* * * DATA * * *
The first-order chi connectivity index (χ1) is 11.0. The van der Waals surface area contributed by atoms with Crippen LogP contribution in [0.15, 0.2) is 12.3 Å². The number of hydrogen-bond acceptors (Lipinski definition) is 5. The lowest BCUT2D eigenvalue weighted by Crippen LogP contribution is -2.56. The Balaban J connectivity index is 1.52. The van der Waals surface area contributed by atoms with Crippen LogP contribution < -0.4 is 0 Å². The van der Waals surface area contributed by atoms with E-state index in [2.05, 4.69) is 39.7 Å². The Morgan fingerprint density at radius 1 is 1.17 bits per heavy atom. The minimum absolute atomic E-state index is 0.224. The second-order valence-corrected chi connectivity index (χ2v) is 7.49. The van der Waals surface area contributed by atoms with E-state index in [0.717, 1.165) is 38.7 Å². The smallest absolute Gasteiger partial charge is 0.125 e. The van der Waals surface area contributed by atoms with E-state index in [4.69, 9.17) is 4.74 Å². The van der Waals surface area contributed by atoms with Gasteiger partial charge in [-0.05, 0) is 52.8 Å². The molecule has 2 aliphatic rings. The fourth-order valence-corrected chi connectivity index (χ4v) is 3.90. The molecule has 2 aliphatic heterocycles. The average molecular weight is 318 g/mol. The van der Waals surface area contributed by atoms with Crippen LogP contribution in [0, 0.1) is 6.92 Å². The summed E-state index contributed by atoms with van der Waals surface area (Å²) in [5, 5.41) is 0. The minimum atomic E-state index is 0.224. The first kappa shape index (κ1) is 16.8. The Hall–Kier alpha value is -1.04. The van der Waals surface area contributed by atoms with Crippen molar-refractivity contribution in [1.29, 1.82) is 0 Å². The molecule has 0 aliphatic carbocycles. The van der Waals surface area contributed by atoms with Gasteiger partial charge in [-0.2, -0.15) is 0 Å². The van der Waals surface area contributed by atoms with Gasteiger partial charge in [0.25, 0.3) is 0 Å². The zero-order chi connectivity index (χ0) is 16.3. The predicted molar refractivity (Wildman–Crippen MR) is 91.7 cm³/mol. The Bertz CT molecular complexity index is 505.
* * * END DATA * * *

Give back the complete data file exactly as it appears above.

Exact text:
The first-order chi connectivity index (χ1) is 11.0. The van der Waals surface area contributed by atoms with Crippen LogP contribution in [0.15, 0.2) is 12.3 Å². The number of hydrogen-bond acceptors (Lipinski definition) is 5. The lowest BCUT2D eigenvalue weighted by Crippen LogP contribution is -2.56. The Balaban J connectivity index is 1.52. The van der Waals surface area contributed by atoms with Crippen LogP contribution < -0.4 is 0 Å². The van der Waals surface area contributed by atoms with E-state index in [2.05, 4.69) is 39.7 Å². The Morgan fingerprint density at radius 1 is 1.17 bits per heavy atom. The minimum absolute atomic E-state index is 0.224. The second-order valence-corrected chi connectivity index (χ2v) is 7.49. The van der Waals surface area contributed by atoms with E-state index in [0.717, 1.165) is 38.7 Å². The smallest absolute Gasteiger partial charge is 0.125 e. The van der Waals surface area contributed by atoms with E-state index in [4.69, 9.17) is 4.74 Å². The van der Waals surface area contributed by atoms with Gasteiger partial charge in [-0.05, 0) is 52.8 Å². The molecule has 2 aliphatic rings. The fourth-order valence-corrected chi connectivity index (χ4v) is 3.90. The molecule has 2 aliphatic heterocycles. The average molecular weight is 318 g/mol. The van der Waals surface area contributed by atoms with Crippen LogP contribution in [0, 0.1) is 6.92 Å². The summed E-state index contributed by atoms with van der Waals surface area (Å²) in [5, 5.41) is 0. The minimum atomic E-state index is 0.224. The first kappa shape index (κ1) is 16.8. The Hall–Kier alpha value is -1.04. The van der Waals surface area contributed by atoms with Crippen molar-refractivity contribution in [1.29, 1.82) is 0 Å². The molecule has 0 aliphatic carbocycles. The van der Waals surface area contributed by atoms with Gasteiger partial charge in [-0.2, -0.15) is 0 Å². The van der Waals surface area contributed by atoms with Gasteiger partial charge in [0.25, 0.3) is 0 Å². The zero-order chi connectivity index (χ0) is 16.3. The predicted molar refractivity (Wildman–Crippen MR) is 91.7 cm³/mol. The Bertz CT molecular complexity index is 505.